insignias. Listening to the parties describe what is at stake in these con-
¬‚icts quickly reveals the deepest fears and insecurities that still divide the
Cultural Contestation in Ethnic Conflict

people of the region, and the divergent narratives about Protestant Loyal
Order1 parades and other cultural expressions.2
Following time-honored traditions, throughout the ˜˜marching season™™
in Northern Ireland Protestant men in dark suits and bowler hats
assemble at local lodges, attend church services, and hold parades to mark
various sacred days, with a particular emphasis on two dates in the ¬rst
half of July: July 1, the anniversary of the Battle of the Somme in 1916, in
which many soldiers from Northern Ireland died; and July 12, the day
when, in 1690, William of Orange™s Protestant forces defeated Catholic
King James™ troops at the Battle of the Boyne. Protestant accounts of the
parades stress their solemn, religious nature and the occasions they mark
(Lucy and McClure 1997). Banners celebrate key events in Protestant
history and highlight important religious themes, symbols, and persons.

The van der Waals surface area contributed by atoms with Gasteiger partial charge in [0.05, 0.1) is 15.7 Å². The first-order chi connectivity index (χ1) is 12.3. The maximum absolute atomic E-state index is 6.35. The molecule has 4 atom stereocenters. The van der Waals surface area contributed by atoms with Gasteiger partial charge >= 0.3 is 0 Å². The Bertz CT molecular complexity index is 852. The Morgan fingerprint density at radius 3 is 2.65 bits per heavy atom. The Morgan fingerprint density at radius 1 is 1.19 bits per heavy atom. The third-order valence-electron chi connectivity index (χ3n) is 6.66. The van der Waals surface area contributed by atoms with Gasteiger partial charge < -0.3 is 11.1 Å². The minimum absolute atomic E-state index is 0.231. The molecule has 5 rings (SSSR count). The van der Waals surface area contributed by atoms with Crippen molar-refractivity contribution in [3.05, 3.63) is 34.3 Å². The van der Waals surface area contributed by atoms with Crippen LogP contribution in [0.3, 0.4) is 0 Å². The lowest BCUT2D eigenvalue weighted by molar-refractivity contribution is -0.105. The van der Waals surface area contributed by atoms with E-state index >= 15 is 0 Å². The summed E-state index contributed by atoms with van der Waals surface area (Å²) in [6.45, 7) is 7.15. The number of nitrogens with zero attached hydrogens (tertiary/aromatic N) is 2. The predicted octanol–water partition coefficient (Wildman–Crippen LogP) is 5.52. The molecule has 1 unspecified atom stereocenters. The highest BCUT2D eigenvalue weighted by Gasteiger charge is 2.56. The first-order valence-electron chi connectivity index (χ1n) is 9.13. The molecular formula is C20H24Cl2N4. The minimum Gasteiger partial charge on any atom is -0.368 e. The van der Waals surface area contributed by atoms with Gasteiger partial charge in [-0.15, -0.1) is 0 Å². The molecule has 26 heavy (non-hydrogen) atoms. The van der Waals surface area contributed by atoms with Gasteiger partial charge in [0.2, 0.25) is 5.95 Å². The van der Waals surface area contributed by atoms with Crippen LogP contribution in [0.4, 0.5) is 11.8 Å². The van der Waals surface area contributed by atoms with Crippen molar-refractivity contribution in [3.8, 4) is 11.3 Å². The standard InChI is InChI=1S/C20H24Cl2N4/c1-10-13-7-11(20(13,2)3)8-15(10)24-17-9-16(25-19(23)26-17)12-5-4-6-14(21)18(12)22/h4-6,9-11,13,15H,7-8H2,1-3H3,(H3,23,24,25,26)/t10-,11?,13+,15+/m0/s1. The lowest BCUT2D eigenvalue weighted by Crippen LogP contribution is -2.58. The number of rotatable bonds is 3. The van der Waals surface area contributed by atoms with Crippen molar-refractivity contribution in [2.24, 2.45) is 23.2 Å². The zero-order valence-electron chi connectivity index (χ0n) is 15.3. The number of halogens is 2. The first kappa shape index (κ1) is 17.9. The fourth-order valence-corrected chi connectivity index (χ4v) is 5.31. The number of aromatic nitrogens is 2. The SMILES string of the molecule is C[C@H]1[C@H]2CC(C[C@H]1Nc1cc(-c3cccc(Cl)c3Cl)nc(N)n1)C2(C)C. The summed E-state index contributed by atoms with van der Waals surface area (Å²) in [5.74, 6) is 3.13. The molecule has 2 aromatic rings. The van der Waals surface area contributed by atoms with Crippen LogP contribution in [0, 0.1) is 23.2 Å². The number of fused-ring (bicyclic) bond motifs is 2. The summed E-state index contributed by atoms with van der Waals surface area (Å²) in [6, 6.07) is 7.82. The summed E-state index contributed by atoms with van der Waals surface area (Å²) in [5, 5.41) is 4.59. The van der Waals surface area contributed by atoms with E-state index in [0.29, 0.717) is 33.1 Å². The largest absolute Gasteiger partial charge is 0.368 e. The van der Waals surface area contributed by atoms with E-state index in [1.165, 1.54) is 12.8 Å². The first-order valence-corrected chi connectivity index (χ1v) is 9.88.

Bands accompany the marchers playing familiar music, and at signi¬cant
parades important politicians address the crowd (Bryan 1997; Fraser
2000a; Jarman 1997).
Catholic narratives about the parades emphasize their celebration of
the Protestant triumphalism and the oppression that marked centuries of
British rule and Protestant domination in the region. The aggressive
music of the ˜˜blood and thunder™™ bands made up of young men often
clad in paramilitary symbols, and the viciously anti-Catholic lyrics of
some of their songs are further evidence to Catholics that the parades are
acts of aggression. Catholics in many parts of Northern Ireland have
organized and demanded changes in the parades, and especially in parade
routes passing through Catholic neighborhoods.
Parading identity in Northern Ireland has a long history and often
raises sectarian tensions (Fraser 2000a). As a result, any parade in
Northern Ireland can easily become an emotionally charged, exclusive
political expression. The Loyal Order parades have been going on for
generations, with periods of greater and lesser vigor, and more and less
strife. In 1997, the British government took steps which led to the crea-
tion of a Parades Commission, charged with developing procedures
for overseeing parades generally and especially for contentious ones.

The term Loyal Order indicates the parades™ expression of support for the continuing link
between Northern Ireland and Britain and their ongoing allegiance to the British crown.
A brief note on terms: Protestants are generally referred to as either Unionists because